ComputerManArrowsandQuestions

exasperate vs exacerbate

Both of these words are rather difficult to pronounce, and they mean different things. * exasperate is often used as an adjective “exasperated” as well as a verb “exasperate”, where it means to “irritate”. If someone is exasperated, they are irritated by someone or something. * exacerbate is a verb that means to make a...

The Writing It Right For You Companies

Here’s our new Infomercial! Did you know that we are three companies in one? Writing It Right For You (WIRFY) Detroit Ink Publishing (DIP) Your Business Your Brand Creatively (YB2C) iMovie Infomercial from Pamela Hilliard Owens on Vimeo.       Posted with Blogsy

Apps I Use: RescueTime Update

If you are a freelancer, it is important that you keep track of your own time and productive activities, yet you don’t want to spend all day tracking time. In a previous post, I wrote about an app that I use to track what I do all day: RescueTime, an online app that is also...

Start 2015 with Great Courses from the EFA!

The Editorial Freelancers Association offers courses just for YOU every fall and spring. Here is a list of some of our upcoming classes: Editorial Freelancers Association December 31, 2014     QuickBooks Online for Freelancers Webinar Series, January 8 – 29 EFA’s newest webinar series introduces users to QuickBooks Online. Session I-Introduction to QuickBooks Online...

Daily Grammar Tip: everyday or every day?

The word “everyday” is an adjective; it modifies a noun, as in “…my everyday clothes.” However, when you are using the adverbial phrase “every day”, make sure that you write it as two words. How often do you eat breakfast? Hopefully, you eat breakfast every day; but you might set the table with your everyday...

The English Language is So Much Fun!

  If you think that English is confusing, you’re right! Luckily for you, though, the professional writers and editors at Writing It Right For You are here to help! Contact us with your writing, editing, or marketing project today!

In Memoriam: Dr. Maya Angelou

Writers, poets, educators, activists, and spoken-word artists the world over are in mourning today. Award-winning author, novelist, poet, educator, actress and activist, Dr. Maya Angelou has died at age 86. Dr. Angelou is best known for her award-winning writing, including “I Know Why the Caged Bird Sings.” This seminal autobiographical work chronicles her life as a childhood...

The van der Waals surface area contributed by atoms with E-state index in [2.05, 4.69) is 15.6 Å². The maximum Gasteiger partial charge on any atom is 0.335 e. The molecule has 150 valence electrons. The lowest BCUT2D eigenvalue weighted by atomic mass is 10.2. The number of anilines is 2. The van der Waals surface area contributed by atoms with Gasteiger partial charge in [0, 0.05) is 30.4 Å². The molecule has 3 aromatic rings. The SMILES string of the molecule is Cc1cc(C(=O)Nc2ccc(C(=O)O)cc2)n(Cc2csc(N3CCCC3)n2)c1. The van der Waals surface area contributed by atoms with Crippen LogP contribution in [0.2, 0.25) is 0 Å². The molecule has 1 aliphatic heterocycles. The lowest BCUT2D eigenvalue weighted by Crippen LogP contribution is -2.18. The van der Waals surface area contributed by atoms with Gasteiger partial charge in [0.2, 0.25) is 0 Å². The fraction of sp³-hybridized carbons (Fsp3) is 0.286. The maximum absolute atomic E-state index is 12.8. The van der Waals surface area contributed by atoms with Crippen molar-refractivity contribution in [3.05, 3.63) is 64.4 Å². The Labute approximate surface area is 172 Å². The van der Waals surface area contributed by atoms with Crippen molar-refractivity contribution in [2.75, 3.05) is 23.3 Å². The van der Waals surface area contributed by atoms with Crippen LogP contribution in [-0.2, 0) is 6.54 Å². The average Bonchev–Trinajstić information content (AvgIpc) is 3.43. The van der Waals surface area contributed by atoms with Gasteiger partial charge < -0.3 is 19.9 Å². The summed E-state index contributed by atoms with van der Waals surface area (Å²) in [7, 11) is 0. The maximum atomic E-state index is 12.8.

Return back / Return

If you use “return back,” the expression is redundant. Using “return” is enough to express any idea. If you need writing or editing assistance with the very confusing English language rules, Contact the professionals at Writing It Right For You. We’re here to help because “It Matters How You Say It”! Visit Common Errors in English for more tips like this.

Vintage point / Vantage point

“Vintage point” isn’t a correct expression. The spot from which you have a good view is a vantage point. If you need writing or editing assistance with the very confusing English language rules, Contact the professionals at Writing It Right For You. We’re here to help because “It Matters How You Say It”! Visit Common Errors in English for more tips like...

Wreckless / Reckless

“Reckless” means not reckoning carefully all the hazards involved in an action. “Wreckless” is no more than a misspelling of the word reckless. If you need writing or editing assistance with the very confusing English language rules, Contact the professionals at Writing It Right For You. We’re here to help because “It Matters How You Say It”! Visit Common Errors in...

Toe a fine line / Tread a fine line, toe the line

When you tread (or walk) a fine line, you are trying to keep your balance between two alternatives, rather as if you were walking carefully along a narrow tightrope. Neighbors have to tread a fine line between being friendly and being nosy. A related expression is “there is a fine line between” two alternatives: “there’s...

Bemuse / Amuse

Even if their sound is similar, their meanings are not. “Bemuse” means to confuse, and “amuse” means to entertain. Many times, some bemusing things can be very amusing. If you need writing or editing assistance with the very confusing English language rules, Contact the professionals at Writing It Right For You. We’re here to help because “It Matters How You...

All ready / Already

This is a very easy one. “Already” is an adverb used to describe something that happened before certain time. “All ready” means “completely prepared.” See these examples: She was all ready before I got home for dinner. She had already dressed up when I got home. If you need writing or editing assistance with the very confusing...

Subject to / Subjected to

Although these two expressions can sometimes be switched with only a slight change in meaning, they are not equivalent. To be subjected to some sort of treatment is to actually be treated in that way, usually in an objectionable way. But to be subject to a regulation, to taxes, to discussion, to inspection, to any...

Gauge / Gouge

“Gauge” is an unusual spelling in English, and the word frequently gets misspelled. Your spelling-checker will catch “gague” (believe it!), but won’t catch “gouge,” which occurs more often than you might think. It’s pretty easy to find a “tire pressure gouge” for sale on the Web. If the word you want has an A sound...